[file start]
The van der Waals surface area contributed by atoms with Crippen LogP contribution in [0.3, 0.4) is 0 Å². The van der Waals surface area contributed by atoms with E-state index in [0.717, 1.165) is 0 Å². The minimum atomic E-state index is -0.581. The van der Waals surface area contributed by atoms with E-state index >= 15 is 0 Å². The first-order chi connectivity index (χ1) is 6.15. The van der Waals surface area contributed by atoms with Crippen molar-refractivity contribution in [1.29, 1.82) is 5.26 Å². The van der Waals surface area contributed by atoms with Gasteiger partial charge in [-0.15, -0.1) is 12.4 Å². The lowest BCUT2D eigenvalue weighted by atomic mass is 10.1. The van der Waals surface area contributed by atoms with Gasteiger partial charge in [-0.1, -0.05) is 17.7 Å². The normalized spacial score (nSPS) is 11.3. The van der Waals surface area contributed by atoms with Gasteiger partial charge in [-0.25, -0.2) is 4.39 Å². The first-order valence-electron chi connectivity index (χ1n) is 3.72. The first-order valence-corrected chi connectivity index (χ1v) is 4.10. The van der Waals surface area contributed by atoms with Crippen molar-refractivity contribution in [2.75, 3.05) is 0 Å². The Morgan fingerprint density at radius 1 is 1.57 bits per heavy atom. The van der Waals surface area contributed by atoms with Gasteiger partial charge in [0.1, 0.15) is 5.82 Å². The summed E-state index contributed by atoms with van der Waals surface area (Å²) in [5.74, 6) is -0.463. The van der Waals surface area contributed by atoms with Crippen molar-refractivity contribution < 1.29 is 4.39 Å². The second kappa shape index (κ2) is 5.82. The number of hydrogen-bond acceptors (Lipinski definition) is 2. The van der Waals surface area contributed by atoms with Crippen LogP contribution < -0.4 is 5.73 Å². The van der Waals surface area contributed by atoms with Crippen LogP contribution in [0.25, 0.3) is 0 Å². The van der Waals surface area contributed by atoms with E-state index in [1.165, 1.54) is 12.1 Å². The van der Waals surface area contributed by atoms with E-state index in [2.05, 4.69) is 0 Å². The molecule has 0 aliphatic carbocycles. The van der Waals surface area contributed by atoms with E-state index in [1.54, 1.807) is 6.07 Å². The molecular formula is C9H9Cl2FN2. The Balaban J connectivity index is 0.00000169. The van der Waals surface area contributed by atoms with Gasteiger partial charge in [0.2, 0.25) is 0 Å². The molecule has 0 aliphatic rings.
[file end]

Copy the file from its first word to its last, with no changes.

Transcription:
The van der Waals surface area contributed by atoms with Crippen LogP contribution in [0.3, 0.4) is 0 Å². The van der Waals surface area contributed by atoms with E-state index in [0.717, 1.165) is 0 Å². The minimum atomic E-state index is -0.581. The van der Waals surface area contributed by atoms with E-state index >= 15 is 0 Å². The first-order chi connectivity index (χ1) is 6.15. The van der Waals surface area contributed by atoms with Crippen molar-refractivity contribution in [1.29, 1.82) is 5.26 Å². The van der Waals surface area contributed by atoms with Gasteiger partial charge in [-0.15, -0.1) is 12.4 Å². The lowest BCUT2D eigenvalue weighted by atomic mass is 10.1. The van der Waals surface area contributed by atoms with Gasteiger partial charge in [-0.1, -0.05) is 17.7 Å². The normalized spacial score (nSPS) is 11.3. The van der Waals surface area contributed by atoms with Gasteiger partial charge in [-0.25, -0.2) is 4.39 Å². The first-order valence-electron chi connectivity index (χ1n) is 3.72. The first-order valence-corrected chi connectivity index (χ1v) is 4.10. The van der Waals surface area contributed by atoms with Crippen molar-refractivity contribution in [2.75, 3.05) is 0 Å². The Morgan fingerprint density at radius 1 is 1.57 bits per heavy atom. The van der Waals surface area contributed by atoms with Gasteiger partial charge in [0.1, 0.15) is 5.82 Å². The summed E-state index contributed by atoms with van der Waals surface area (Å²) in [5.74, 6) is -0.463. The van der Waals surface area contributed by atoms with Crippen molar-refractivity contribution < 1.29 is 4.39 Å². The second kappa shape index (κ2) is 5.82. The number of hydrogen-bond acceptors (Lipinski definition) is 2. The van der Waals surface area contributed by atoms with Crippen LogP contribution < -0.4 is 5.73 Å². The van der Waals surface area contributed by atoms with Crippen LogP contribution in [0.25, 0.3) is 0 Å². The van der Waals surface area contributed by atoms with E-state index in [1.165, 1.54) is 12.1 Å². The van der Waals surface area contributed by atoms with E-state index in [2.05, 4.69) is 0 Å². The molecule has 0 aliphatic carbocycles. The van der Waals surface area contributed by atoms with E-state index in [1.54, 1.807) is 6.07 Å². The molecular formula is C9H9Cl2FN2. The Balaban J connectivity index is 0.00000169. The van der Waals surface area contributed by atoms with Gasteiger partial charge in [0.2, 0.25) is 0 Å². The molecule has 0 aliphatic rings.